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The Air Transport Auxiliary

Ted Wallington

9 April 2002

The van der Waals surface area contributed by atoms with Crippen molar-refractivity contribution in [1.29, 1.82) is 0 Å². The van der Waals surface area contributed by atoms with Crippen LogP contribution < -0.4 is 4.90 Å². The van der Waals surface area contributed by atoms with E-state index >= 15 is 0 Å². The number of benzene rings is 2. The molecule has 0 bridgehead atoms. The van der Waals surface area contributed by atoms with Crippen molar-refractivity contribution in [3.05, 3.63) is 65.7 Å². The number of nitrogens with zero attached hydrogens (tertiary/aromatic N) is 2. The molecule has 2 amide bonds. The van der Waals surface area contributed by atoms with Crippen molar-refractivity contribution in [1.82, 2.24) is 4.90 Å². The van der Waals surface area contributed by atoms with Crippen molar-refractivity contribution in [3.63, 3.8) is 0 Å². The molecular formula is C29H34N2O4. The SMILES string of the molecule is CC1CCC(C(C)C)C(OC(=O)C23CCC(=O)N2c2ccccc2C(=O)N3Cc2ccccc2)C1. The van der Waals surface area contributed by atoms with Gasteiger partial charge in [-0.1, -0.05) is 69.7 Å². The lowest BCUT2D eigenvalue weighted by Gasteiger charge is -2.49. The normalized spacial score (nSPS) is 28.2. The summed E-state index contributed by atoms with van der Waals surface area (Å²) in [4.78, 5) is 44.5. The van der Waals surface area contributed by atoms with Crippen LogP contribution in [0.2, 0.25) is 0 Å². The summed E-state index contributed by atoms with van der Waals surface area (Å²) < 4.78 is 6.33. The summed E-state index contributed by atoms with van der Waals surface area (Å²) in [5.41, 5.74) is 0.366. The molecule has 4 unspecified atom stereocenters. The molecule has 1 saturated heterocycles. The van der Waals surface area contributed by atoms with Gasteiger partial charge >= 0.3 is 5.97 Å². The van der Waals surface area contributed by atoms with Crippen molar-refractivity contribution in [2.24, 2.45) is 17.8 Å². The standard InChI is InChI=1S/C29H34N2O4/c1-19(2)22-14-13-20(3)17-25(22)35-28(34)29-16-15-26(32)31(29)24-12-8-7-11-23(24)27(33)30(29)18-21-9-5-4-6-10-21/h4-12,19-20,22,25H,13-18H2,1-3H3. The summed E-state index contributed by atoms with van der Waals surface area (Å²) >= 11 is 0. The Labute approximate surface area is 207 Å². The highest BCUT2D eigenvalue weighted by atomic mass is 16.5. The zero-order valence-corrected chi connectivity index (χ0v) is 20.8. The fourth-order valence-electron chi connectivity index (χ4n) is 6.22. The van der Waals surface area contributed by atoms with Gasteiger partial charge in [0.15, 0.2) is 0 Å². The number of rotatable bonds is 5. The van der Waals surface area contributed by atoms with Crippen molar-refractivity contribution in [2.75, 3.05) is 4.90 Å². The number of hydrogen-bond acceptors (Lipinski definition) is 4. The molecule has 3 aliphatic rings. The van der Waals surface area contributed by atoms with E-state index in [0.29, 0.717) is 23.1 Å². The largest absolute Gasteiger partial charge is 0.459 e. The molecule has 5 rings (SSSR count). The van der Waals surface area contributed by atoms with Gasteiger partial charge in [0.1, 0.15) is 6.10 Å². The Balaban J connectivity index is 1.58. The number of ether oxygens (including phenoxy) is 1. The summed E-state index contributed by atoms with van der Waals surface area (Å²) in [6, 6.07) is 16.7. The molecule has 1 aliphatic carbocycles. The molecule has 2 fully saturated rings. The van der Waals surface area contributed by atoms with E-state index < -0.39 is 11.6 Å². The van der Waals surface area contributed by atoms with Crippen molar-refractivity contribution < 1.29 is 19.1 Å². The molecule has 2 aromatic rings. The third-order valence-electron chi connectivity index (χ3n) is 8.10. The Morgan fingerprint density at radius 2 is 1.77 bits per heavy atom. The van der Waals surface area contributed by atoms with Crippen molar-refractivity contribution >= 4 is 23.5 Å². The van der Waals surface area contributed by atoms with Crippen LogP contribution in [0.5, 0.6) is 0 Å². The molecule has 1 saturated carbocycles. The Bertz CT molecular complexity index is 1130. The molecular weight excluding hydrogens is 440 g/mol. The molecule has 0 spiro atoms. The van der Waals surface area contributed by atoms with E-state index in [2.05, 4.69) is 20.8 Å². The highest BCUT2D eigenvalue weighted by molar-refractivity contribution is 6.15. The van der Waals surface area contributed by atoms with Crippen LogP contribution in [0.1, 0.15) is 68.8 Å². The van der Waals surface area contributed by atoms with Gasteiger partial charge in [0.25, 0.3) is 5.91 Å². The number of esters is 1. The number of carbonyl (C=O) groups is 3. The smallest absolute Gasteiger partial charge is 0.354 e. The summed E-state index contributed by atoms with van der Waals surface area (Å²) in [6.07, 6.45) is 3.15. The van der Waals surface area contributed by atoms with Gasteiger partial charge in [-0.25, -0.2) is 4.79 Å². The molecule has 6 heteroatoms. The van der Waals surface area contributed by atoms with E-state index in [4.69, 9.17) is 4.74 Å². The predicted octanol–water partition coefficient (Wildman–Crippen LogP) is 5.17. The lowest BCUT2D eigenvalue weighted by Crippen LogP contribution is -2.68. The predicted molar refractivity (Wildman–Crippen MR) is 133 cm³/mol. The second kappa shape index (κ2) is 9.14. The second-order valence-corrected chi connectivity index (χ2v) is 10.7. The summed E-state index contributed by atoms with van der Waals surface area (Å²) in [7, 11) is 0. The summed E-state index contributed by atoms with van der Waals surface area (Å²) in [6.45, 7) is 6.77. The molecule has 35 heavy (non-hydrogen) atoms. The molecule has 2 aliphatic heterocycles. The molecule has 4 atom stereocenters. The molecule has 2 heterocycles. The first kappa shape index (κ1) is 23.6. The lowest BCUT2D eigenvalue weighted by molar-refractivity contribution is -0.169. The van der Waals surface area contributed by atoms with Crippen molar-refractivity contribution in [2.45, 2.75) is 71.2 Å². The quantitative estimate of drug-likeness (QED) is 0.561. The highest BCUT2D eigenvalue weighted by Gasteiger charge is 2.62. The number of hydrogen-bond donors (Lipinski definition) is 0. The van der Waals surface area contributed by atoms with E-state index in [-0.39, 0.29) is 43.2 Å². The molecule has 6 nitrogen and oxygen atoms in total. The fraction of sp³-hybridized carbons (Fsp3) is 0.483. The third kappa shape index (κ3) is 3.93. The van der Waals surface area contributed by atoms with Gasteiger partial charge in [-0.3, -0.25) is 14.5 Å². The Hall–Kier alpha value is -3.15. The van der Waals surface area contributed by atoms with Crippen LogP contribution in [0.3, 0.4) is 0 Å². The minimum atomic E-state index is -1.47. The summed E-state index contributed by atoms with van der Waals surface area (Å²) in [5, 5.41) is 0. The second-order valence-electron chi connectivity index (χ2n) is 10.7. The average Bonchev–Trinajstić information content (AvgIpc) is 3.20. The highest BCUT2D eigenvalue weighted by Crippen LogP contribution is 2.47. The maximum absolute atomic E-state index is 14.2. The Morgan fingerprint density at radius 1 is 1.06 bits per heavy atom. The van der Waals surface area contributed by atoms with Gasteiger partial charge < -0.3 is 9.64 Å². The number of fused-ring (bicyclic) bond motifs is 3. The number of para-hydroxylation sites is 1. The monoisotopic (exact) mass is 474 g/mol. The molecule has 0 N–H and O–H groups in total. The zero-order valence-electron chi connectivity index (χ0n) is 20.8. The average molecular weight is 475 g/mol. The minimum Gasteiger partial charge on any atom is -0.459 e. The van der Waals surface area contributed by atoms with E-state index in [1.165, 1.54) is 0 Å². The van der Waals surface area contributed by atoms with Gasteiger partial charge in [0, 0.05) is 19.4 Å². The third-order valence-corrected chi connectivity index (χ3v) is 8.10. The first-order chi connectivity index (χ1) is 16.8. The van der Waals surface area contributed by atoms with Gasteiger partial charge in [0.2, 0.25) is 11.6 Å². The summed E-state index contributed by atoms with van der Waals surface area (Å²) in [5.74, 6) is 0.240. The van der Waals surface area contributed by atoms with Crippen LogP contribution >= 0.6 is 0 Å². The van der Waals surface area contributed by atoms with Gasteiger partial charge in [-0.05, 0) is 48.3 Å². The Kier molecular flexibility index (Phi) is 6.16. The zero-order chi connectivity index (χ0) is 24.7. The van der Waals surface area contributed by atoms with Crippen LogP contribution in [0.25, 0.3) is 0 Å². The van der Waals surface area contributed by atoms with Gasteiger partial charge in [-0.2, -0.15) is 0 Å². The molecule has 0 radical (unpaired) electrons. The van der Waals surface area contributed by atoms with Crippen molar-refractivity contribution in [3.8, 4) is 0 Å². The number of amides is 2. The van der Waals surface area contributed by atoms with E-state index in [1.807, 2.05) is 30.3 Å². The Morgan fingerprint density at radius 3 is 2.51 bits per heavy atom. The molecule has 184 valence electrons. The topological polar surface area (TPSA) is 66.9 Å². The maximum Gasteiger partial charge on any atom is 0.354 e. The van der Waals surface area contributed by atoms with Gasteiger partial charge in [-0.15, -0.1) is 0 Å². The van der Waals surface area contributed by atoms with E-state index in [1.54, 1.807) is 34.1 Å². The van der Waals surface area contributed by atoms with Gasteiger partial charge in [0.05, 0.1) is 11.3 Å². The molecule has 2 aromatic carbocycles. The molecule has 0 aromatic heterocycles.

Ted had become involved with the ATA as a result of organising a meeting at which Lettice Curtis, one of the well known ATA pilots, was the guest speaker. As a result, he become an Associate member of the ATA Association, and has collected information about the ATA and those who worked for it. In the late 1930s the Air Ministry considered that the use of qualified RAF pilots to perform some of the non-combat flying tasks was a waste of flying hours. Gerard dErlanger (of the then British Airways) suggested the formation of a group to specialise in this work, and eventually he was asked to form a unit to be called the Air Transport Auxiliary. It was formed of existing A licence pilots, to fly light aircraft and carry mail, news, medical officers, perform ambulance duties etc., but this limited role did not last for long! Initially, the pilots were males aged 28 - 50, with a minimum of 250 hours flying experience, but who were not eligible for the RAF or the Royal Auxiliary Air Force. There were medical standards to be passed - although it was evident that these were not always enforced. They were given a rank and uniform, and a rate of pay equivalent to a junior rank in the commercial airlines, and had to undertake to keep up their A licence - letters were sent to likely pilots in August of 1939. Later it was suggested that lady pilots may be able to take part in this work, and so a ladies section was formed under Pauline Gower - just 29 at the time - who had 2000 hours flying experience herself. Eventually 166 of the over 1000 ATA pilots were women. The pilots included many volunteers from overseas - one from South America had an 'unpronounceable name, so was (and still is) known as Chile. The work soon developed into the ferrying of aircraft from manufacturer to air base, or between RAF stations. The pilots delivered 308,567 aircraft - made of 24 single engined types, 18 twin engined types, 7 4-engined types, and 2 types of flying boat. The pilots were provided with pilots notes - a very basic set of about A5 sized instructions, had no radio on board, and had to navigate as best they could - often by following railway lines. The women also flew the largest machines - Lettice Curtis, for example, delivering 400 of the 4-engined bombers. Another well known woman ATA pilot was Amy Johnson, whilst Joan Hughes became the only woman instructor to both sexes for all types of aircraft. Ted told us of many flying incidents - such as Rosemary Lees collecting a Baltimore from the manufacturer, whose agent asked who passed the pilots, and how much training did they have on Baltimores. He was surprised at the answers .... no-one, and none. Many RAF stations would be surprised at the sight of the ferry pilot - a blonde 5ft 1in tall girl having delivered a Lancaster bomber, or a slim young girl delivering a Mosquito. On another occasion, a pilot had taken a new plane from the manufacturers, but due to a fault once in the air, the throttle could not be closed. Speed went up to 400 mph, and in an effort to slow down, she climbed, and decided to head for White Waltham. Still the speed was too high, so she cut the engine, but it became apparent that she would overshoot the airfield. The engine then refused to re-start, and a crash followed, severely damaging the plane, but the cockpit section stayed together, so the pilot was able to get out. But when the emergency teams arrived soon afterwards, they found the pilot had returned to the cockpit. On enquiring why --- the answer was that she was scared of the cows in the field ! Further information about the ATA and especially the role of women in its work, can be found at The A'Bear Family Gathering A weekend gathering of nearly eighty family members took place on Saturday 4th May 2002 at Polehampton Junior School, Twyford, near Wargrave in Berkshire, with half of this number staying over until Sunday 5th May. Amongst them were cousins from South Africa, Canada and New Zealand. The idea was conceived following a chance meeting of David F ABear (Ryde, Isle of Wight) and Mark ABear (Charvil, nr Reading) sixth cousins once removed, in Hare Hatch, Wargrave, in July 2001. The following nine months were spent seeking out and notifying all family members, gathering information, preparing presentations and agreeing Marks family tree research with that of Davids father, Stanley George ABear in the early 1980s. Due to the unexpectedly high support for this event, original plans had to be altered. The venue was at first planned to be at the Conference Centre at Hill House, the family home, and Sunday lunch was to be at The Horse and Groom nearby, probably the familys local inn. It was also hoped there would be a tour of Hill House, but this was ruled out due to health and safety reasons. In his welcome, David read e-mails from absent cousins, and explained that through the development of the internet, searching for records and people had become easier; this had regenerated interest in genealogy. It therefore seemed timely to display our information so that family members could check it and be aware of the research that had been done. Through the internet, two foreign branches of the family had recently been discovered living in South Africa and Canada, and it was hoped that others would be found in the future. Talks were given by David Ford, a distant relative of the family, who had completed much research into our family history, Richard Lloyd of the Wargrave Local History Society, David and Mark ABear. These presentations covered our knowledge of the origins of the family name and probable early connections with the Delabere family, the Wargrave locality and the ABear family in Wargrave, the origins of the branches of the family as they now stand and their migration between the year 1700 and present times, family tree statistics and photographs of family properties and memorials. Those attending brought a large amount of documentary evidence and photographs which were inspected and duplicated. On Sunday the family attended church services at St Marys, Wargrave, and Waltham St Lawrence. After lunch at a nearby local inn there was an arranged sightseeing tour of the area, including Rocky Lane Farm and Rotherfield Peppard. The afternoon concluded with tea at "ABears Corner", a property in Milley Lane standing on land owned and farmed by the family for generations. Thanks were expressed to Mrs Pat Willett for her kind hospitality. The weekend was declared a great success, and family members expressed the wish to keep in touch in future, and possibly organise another social gathering. With acknowledgements to David A'Bear for this report. For further information about this family, there are two websites to visit: